April 22 – Carr Drove Sound Of Many A ’70s Hit

The South had two great “rhythm sections”. Unsung heroes in the music world, session musicians and music producers who worked in the background to make other musicians work shine. While the most famous such outfit anywhere was likely L.A.’s Wrecking Crew (with the likes of Glen Campbell, Carol Kaye and Hal Blaine), in Georgia there was the fine Atlanta Rhythm Section, musical aces from a studio in Doraville who eventually put out their own hit records. Less widely known but equally talented, across the border in Alabama was Muscle Shoals. A studio used by R&B, rock and country stars through the ’60s, ’70s and ’80s. Nicknamed “the Swampers”, they got a nice shout out in Lynyrd Skynyrd’s anthem “Sweet Home Alabama.” Today we remember one of the finest Swampers, Pete Carr. Pete was born on this day in 1950.

Carr was perhaps the guitarist in the Muscle Shoals set. Born in Florida, like so many others of his generation, he decided on a career in music after seeing and hearing the Stones and the Beatles. He began playing guitar at 13; at 15 he met the Allman Brothers at a concert. He and Duane became friends and in 1968 the two of them (as well as Gregg Allman) were in the short-lived band Hourglass together. Duane was a particularly big influence on Pete’s playing, but he admired a range of other guitarists from Clapton to Chet Atkins.

After Hourglass, he moved to Alabama to take a job at Muscle Shoals as a session musician. There was no shortage of work for him! Soon after getting there, he was playing on and producing Sailcat’s hit “Motorcycle Mama.” It was nowhere but up for him through the decade, with him playing on almost every recording done at Muscle Shoals in the ’70s (he did at least 500) including Skynyrd, Joan Baez, Cat Stevens, Paul Anka, and Mary McGregor. He played the guitar on Rod Stewart’s sexy smash “Tonight’s the Night,” but was especially close to a couple of other superstars – Bob Seger and Paul Simon. He worked on some seven Seger albums, including the standout guitar work on his hit “Main Street.” But Simon was his fave.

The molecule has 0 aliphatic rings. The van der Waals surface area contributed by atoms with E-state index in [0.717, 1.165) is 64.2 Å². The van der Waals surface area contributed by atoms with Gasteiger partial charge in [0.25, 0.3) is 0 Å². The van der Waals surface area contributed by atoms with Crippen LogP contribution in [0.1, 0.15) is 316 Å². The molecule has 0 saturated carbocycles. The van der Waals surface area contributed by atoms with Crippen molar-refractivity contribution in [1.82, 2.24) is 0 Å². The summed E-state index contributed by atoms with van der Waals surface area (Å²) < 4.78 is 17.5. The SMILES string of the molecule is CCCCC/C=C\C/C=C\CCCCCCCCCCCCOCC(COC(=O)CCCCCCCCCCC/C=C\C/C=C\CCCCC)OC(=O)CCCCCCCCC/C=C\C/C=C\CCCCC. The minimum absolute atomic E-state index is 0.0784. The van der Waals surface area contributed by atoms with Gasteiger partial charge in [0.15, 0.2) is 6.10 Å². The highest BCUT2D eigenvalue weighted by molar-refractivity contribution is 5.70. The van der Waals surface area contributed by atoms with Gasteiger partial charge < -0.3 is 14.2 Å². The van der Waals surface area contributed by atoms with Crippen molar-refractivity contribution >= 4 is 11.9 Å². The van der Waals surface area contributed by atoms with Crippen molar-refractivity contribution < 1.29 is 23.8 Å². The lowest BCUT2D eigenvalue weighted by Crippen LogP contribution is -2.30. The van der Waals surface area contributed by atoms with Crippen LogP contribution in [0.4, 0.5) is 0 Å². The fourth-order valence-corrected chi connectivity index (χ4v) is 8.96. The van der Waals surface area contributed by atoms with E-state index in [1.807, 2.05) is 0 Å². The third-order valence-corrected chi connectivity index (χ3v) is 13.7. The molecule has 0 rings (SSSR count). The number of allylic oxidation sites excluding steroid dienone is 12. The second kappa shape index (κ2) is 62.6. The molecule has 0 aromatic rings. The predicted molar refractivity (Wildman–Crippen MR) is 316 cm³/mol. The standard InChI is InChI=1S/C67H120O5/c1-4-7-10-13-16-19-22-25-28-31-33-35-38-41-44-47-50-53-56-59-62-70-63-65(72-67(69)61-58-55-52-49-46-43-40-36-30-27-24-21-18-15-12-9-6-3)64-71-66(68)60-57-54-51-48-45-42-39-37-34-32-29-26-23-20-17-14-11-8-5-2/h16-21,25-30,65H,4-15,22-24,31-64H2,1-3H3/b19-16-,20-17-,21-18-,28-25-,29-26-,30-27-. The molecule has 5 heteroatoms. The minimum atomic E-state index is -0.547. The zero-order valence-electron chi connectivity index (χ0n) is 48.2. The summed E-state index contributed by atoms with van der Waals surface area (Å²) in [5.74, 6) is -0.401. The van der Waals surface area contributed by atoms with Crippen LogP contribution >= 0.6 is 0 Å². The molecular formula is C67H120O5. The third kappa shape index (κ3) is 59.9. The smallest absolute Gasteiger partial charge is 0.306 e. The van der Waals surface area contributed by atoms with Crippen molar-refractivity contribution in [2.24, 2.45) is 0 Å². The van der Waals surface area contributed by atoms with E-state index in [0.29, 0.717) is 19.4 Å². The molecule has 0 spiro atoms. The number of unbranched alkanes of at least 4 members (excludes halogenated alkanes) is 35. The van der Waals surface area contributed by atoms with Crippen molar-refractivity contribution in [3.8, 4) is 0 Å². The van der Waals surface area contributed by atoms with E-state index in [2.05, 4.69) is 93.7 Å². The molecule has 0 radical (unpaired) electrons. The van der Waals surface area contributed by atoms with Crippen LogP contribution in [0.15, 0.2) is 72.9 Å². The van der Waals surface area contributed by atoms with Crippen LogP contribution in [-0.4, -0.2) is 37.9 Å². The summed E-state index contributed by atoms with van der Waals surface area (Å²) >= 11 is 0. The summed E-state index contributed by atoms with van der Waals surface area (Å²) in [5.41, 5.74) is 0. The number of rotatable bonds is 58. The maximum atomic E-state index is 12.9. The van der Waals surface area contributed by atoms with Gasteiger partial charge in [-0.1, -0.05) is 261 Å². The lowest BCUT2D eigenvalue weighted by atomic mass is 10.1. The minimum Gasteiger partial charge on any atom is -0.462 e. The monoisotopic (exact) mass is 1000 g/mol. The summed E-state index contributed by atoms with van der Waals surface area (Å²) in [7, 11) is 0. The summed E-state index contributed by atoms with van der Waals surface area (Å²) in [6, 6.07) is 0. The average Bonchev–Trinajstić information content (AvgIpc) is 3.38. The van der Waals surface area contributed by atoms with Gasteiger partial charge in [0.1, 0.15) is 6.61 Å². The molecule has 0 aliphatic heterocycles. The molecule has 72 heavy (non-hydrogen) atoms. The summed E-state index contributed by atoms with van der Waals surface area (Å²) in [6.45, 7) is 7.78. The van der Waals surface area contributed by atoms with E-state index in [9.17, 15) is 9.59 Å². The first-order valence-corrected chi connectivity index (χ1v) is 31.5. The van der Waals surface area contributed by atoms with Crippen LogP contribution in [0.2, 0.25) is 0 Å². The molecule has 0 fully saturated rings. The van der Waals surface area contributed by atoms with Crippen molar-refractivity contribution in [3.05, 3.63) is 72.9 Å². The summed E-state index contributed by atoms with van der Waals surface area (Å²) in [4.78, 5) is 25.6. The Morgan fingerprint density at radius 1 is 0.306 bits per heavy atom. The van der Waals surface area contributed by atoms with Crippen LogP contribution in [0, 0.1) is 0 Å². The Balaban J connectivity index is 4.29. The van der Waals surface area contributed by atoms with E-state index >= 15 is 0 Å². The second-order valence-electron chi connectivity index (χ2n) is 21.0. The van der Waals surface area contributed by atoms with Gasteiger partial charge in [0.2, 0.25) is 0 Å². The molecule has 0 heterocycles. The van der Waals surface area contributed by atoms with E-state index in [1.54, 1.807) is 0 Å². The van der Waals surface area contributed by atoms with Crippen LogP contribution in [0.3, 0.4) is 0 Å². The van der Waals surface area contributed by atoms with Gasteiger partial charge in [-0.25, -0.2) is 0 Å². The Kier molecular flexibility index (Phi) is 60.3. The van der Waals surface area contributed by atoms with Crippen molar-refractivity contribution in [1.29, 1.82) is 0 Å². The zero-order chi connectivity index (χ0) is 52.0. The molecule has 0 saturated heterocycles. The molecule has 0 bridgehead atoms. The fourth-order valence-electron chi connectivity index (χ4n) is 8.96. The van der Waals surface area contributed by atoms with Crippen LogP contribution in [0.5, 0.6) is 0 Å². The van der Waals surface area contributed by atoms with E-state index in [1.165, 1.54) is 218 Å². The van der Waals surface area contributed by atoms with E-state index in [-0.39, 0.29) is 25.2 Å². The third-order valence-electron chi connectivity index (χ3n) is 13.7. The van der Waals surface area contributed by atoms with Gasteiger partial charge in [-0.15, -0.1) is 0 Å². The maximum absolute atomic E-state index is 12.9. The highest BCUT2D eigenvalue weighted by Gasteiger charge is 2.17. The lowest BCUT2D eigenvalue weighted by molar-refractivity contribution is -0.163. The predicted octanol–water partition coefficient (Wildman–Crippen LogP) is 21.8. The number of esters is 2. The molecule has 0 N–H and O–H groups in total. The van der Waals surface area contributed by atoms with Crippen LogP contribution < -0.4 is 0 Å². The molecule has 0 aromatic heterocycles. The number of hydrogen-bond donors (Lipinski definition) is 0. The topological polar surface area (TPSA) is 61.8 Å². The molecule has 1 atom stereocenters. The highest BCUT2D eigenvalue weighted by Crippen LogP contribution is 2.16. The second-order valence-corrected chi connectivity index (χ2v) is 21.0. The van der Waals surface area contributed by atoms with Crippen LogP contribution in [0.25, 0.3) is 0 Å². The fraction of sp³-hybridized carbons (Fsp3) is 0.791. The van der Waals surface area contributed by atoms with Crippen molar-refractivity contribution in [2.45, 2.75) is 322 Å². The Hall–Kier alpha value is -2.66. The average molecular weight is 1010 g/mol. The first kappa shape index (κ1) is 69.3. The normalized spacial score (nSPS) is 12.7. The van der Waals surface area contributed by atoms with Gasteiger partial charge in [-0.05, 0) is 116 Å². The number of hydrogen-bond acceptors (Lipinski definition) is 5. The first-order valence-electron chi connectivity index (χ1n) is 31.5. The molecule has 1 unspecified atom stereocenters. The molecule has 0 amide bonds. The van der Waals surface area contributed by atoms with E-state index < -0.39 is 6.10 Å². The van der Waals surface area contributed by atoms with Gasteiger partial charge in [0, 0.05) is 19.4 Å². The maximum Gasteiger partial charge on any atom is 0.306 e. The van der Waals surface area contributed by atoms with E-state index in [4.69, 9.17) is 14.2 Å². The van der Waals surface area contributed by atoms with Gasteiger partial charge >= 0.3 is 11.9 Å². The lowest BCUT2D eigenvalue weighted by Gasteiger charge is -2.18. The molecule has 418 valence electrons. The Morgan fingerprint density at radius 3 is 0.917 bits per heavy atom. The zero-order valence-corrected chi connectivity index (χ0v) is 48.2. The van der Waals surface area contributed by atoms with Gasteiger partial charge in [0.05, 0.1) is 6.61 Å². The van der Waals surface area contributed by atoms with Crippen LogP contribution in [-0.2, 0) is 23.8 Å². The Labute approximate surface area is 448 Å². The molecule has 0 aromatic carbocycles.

“I always thought Paul Simon was fantastic – in the same league as the Beatles. So when he walked in the studio, it was an awe-inspiring moment for me.” He played on several Simon records including the hit “Kodachrome” and apparently made an impact on Paul. When Simon & Garfunkel reunited in 1981 for the massive Central Park concert, they brought Carr in to play behind them.

Unlike Atlanta’s Rhythm Section, Muscle Shoals didn’t do much recording of their own, but Pete was a brief exception. He paired up with Lenny LeBlanc in 1978 for the album Midnight Light, which gave them the top 20 soft rock hit “Falling”, a song which has remained popular enough to win a BMI Award for radio airplay in 2005.

Carr’s work slowed down in the 21st Century and sadly he passed away last year at age 70 after an undisclosed but lengthy illness. Curiously, Carr wasn’t even the most famous guitarist named “Pete” born on April 22, 1950. Because, we wish a happy 71st birthday today to Peter Frampton!

14 thoughts on “April 22 – Carr Drove Sound Of Many A ’70s Hit

  1. badfinger20 (Max)

    I didn’t know anyone played on Skynyrd sessions except Al Kooper wow… Have you heard much from Hourglass? Some things are really good…they were forced though to play some pop stuff by the record company and Duane left…they had some good songs and opened for the Doors and other big bands.

    I remember something about Carr in a Paul Simon interview…yea to play with Simon you have to be excellent. Muscle Shoals had to be a fun job back then.

    Liked by 1 person

    1. No, I’d never even heard of Hourglass until prepping this piece… I like the sound of the one clip I included though, and it didn’t sound like I expected . He did a lot of incredible works but his name is virtually unknown, much like majority of the Wrecking Crew.

      Liked by 1 person

      1. me too….I find it fascinating how they, the Wrecking Crew , maybe the Funk Bros etc really shaped so much of our music of the 60s and 70s yet are so very unknown. There was a lot of talent in those studios and I figure a lot of interesting individuals

        Liked by 1 person

  2. He is in the great documentary, Muscle Shoals. It’s on Netflix and Amazon if you can give it a look. What’s crazy is, these studio cats were young, clean cut, penny loafer wearing white kids that played soul music like no one else. They were the Wrecking Crew of the south.

    Liked by 3 people

    1. badfinger20 (Max)

      Phil I’ve seen the preview of it and I am going to watch it. I read about them also in a Duane Allman book…he was the one hippie of the bunch. Great musicians.

      Liked by 1 person

    2. another one I need to see, as well as the movie on the Wrecking Crew. I read most people assumed the Muscle Shoals crew were all black R&B guys and were surprised to find out,like you say, seemingly White, office worker types instead. But they sure had the talent!

      Like

    1. thank you, and yes, seems like he was. I’m not the world’s biggest Seger fan – kind of take him or leave ‘im overall – but that guitar on ‘Main Street’ always stood out to me.

      Liked by 1 person

      1. I’m with you on Bob Seeger- I kinda like him in small doses. I could happily pick up a Greatest Hits package, but I’d be more tempted by the EP edition than the full LP. Sorry, all those Bob fans!

        Liked by 1 person

  3. Pingback: July 15 – Easy-listening Rider? – A Sound Day

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